Cleveland Hero Gets Book Deal

Charles Ramsey, the man who put down his lunch to save three women held captive in a house, has signed a book deal that will detail his life before, during and after the rescue.   

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Charles Ramsey    

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Charles Ramsey, the hero who became a reluctant celebrity after busting open a door that freed several woman from a Cleveland house where they had been imprisoned, is writing a book about the ordeal.

The Cleveland native has signed a contract with publisher Gray & Co. for a memoir of his life before, during and after the rescue of Amanda Berry, Gina DeJesus, Michelle Knight and Berry's 6-year-old daughter from the horrors of the house on Seymour Avenue, the Plain Dealer reports. Ariel Castro, who held the women captive for 11 years, was sentenced to life plus 1,000 years for kidnapping, raping and imprisoning the women. Castro hanged himself in prison.

“What you saw on TV doesn’t even begin to tell the story,” Ramsey said.

Work has already begun on the book, which doesn't have a title and is expected to be published in spring 2014, the Plain Dealer reports. Randy Nyerges, a former U.S. Senate staff speechwriter, will co-author the book.

"Charles says outrageous things, but what a story he has," Nyerges said. "America doesn't know yet how truly brilliant this guy is." Ramsey, 44, who had been working as a dishwasher, is devoting himself full time to the project.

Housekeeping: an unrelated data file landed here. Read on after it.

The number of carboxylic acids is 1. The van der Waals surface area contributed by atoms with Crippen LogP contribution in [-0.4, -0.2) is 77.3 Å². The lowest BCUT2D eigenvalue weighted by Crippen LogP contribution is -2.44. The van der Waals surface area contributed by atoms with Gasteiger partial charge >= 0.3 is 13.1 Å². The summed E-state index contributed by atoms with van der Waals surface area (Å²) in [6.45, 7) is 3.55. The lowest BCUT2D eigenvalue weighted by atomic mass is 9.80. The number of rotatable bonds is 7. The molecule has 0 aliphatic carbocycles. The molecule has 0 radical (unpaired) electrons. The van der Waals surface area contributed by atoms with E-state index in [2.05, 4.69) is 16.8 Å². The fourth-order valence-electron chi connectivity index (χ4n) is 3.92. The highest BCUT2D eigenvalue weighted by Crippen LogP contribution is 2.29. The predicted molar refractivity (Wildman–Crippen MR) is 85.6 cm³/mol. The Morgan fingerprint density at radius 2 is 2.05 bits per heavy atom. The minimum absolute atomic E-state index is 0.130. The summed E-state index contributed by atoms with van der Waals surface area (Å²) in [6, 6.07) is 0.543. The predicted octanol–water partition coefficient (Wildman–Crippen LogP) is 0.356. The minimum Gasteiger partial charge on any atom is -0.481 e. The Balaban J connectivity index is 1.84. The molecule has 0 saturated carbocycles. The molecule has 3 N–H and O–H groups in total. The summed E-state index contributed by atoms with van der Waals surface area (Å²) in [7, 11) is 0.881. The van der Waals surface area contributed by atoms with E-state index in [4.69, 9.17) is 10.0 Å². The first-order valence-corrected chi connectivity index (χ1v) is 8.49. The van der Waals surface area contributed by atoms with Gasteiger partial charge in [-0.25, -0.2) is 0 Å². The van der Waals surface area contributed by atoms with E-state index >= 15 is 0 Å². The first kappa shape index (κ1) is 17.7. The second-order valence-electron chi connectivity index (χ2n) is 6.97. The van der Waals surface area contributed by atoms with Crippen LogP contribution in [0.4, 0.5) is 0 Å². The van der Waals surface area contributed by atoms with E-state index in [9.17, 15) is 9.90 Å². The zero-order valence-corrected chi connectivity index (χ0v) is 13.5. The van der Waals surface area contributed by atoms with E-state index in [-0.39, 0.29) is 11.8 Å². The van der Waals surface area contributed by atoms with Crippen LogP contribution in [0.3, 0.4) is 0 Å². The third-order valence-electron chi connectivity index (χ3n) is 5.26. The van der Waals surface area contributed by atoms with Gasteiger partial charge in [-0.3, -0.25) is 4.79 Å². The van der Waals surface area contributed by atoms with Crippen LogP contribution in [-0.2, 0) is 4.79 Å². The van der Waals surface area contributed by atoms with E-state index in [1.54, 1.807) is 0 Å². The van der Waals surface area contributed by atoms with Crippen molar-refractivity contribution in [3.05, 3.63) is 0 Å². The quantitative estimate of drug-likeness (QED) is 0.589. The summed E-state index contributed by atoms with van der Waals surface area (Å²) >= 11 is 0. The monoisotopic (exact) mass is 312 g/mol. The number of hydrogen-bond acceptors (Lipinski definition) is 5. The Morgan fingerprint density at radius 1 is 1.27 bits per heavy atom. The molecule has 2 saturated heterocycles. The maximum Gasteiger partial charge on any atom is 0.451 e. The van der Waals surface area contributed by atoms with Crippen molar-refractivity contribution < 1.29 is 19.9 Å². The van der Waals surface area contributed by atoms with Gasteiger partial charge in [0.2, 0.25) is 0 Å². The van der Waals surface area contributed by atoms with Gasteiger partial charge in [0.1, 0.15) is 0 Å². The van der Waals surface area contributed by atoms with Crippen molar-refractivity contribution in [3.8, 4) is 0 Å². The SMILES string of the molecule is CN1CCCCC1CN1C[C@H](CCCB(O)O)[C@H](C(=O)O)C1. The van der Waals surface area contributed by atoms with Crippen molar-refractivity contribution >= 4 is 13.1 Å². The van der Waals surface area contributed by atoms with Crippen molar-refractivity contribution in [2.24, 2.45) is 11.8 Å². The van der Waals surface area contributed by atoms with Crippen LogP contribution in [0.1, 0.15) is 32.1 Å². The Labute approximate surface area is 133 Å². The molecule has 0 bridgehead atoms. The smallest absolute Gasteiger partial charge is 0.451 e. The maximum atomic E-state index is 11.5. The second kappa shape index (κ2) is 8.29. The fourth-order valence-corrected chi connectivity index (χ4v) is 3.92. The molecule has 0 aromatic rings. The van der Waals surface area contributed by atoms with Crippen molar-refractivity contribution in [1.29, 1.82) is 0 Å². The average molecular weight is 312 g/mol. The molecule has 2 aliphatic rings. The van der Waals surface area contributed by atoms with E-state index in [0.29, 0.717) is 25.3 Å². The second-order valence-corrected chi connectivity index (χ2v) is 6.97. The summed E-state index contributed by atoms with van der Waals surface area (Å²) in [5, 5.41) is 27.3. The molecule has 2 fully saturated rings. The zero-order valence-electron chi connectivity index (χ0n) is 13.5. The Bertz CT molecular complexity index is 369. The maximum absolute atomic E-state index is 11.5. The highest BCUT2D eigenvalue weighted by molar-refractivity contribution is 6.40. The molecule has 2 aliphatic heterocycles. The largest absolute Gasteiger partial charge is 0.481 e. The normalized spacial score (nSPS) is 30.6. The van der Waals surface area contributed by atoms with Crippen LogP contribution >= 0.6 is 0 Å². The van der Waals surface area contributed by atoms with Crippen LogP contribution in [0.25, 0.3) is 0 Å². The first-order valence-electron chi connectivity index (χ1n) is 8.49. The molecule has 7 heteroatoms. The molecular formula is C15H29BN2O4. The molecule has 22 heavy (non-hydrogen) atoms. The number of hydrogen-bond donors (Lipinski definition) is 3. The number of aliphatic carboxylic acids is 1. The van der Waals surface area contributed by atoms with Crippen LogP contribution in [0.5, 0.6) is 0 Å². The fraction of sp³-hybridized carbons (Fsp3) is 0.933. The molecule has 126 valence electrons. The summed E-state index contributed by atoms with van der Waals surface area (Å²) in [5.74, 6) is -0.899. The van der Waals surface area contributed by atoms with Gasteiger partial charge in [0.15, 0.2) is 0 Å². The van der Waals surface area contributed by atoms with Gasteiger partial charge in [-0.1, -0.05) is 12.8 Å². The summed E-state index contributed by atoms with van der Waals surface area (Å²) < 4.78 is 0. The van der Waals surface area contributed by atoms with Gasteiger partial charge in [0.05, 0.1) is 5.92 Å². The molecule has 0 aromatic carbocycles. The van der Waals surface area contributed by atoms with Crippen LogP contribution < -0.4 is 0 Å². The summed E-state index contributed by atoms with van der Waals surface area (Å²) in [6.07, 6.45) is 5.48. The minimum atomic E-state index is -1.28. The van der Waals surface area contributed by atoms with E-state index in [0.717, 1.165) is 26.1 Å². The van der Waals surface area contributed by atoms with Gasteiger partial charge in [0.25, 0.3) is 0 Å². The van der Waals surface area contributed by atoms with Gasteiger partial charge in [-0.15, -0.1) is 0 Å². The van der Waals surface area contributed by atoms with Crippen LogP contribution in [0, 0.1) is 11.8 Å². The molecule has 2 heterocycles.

Ramsey was famously eating a Big Mac on the steps of his home when he heard screaming. He went to investigate the noises and helped a woman who said she was Amanda Berry escape through the front door, the Plain Dealer reports. 

Ramsey's raw and blunt interviews about the rescue often turned into larger critiques of racism, classism and inner-city living that made him the stuff of legend. Remixes of his interviews have been viewed more than 19 million times online, the Plain Dealer reports. But until now, Ramsey has shied away from the attention, declaring that he is not a hero. He has refused money and free food and wouldn't allow a hamburger to be named after him.

The book is said to be completely unfiltered. "I think that's part of his appeal. He says what he thinks," Publisher David Gray told the Plain Dealer. "I am really intrigued by him—as a person, with the story he had to tell and with his ability to tell it."

Read more at the Plain Dealer.

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